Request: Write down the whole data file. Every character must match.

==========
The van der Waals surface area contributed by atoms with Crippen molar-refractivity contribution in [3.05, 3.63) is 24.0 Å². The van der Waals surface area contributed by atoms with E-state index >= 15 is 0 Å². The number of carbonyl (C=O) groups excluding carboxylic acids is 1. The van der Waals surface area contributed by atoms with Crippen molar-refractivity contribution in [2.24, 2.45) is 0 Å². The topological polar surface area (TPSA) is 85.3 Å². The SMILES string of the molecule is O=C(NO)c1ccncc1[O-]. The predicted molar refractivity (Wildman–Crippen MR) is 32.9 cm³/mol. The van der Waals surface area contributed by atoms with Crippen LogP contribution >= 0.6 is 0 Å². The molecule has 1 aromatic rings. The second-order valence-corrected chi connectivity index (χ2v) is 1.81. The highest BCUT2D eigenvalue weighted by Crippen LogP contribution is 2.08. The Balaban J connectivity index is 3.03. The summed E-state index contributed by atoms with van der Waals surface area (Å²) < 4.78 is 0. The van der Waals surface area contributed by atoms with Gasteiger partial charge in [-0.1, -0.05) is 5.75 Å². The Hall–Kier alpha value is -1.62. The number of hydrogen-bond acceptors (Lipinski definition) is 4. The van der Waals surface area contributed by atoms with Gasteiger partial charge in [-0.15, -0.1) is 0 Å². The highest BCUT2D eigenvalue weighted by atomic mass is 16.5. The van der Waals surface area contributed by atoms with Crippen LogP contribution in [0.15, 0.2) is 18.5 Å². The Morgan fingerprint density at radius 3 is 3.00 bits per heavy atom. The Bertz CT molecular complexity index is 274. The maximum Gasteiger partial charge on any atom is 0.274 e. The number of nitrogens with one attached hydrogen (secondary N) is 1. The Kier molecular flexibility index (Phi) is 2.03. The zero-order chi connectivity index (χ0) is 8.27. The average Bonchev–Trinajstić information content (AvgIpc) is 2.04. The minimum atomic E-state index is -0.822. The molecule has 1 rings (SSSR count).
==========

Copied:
The van der Waals surface area contributed by atoms with Crippen molar-refractivity contribution in [3.05, 3.63) is 24.0 Å². The van der Waals surface area contributed by atoms with E-state index >= 15 is 0 Å². The number of carbonyl (C=O) groups excluding carboxylic acids is 1. The van der Waals surface area contributed by atoms with Crippen molar-refractivity contribution in [2.24, 2.45) is 0 Å². The topological polar surface area (TPSA) is 85.3 Å². The SMILES string of the molecule is O=C(NO)c1ccncc1[O-]. The predicted molar refractivity (Wildman–Crippen MR) is 32.9 cm³/mol. The van der Waals surface area contributed by atoms with Crippen LogP contribution >= 0.6 is 0 Å². The molecule has 1 aromatic rings. The second-order valence-corrected chi connectivity index (χ2v) is 1.81. The highest BCUT2D eigenvalue weighted by Crippen LogP contribution is 2.08. The Balaban J connectivity index is 3.03. The summed E-state index contributed by atoms with van der Waals surface area (Å²) < 4.78 is 0. The van der Waals surface area contributed by atoms with Gasteiger partial charge in [-0.1, -0.05) is 5.75 Å². The Hall–Kier alpha value is -1.62. The number of hydrogen-bond acceptors (Lipinski definition) is 4. The van der Waals surface area contributed by atoms with Gasteiger partial charge in [-0.15, -0.1) is 0 Å². The highest BCUT2D eigenvalue weighted by atomic mass is 16.5. The van der Waals surface area contributed by atoms with Crippen LogP contribution in [0.15, 0.2) is 18.5 Å². The Morgan fingerprint density at radius 3 is 3.00 bits per heavy atom. The Bertz CT molecular complexity index is 274. The maximum Gasteiger partial charge on any atom is 0.274 e. The number of nitrogens with one attached hydrogen (secondary N) is 1. The Kier molecular flexibility index (Phi) is 2.03. The zero-order chi connectivity index (χ0) is 8.27. The average Bonchev–Trinajstić information content (AvgIpc) is 2.04. The minimum atomic E-state index is -0.822. The molecule has 1 rings (SSSR count).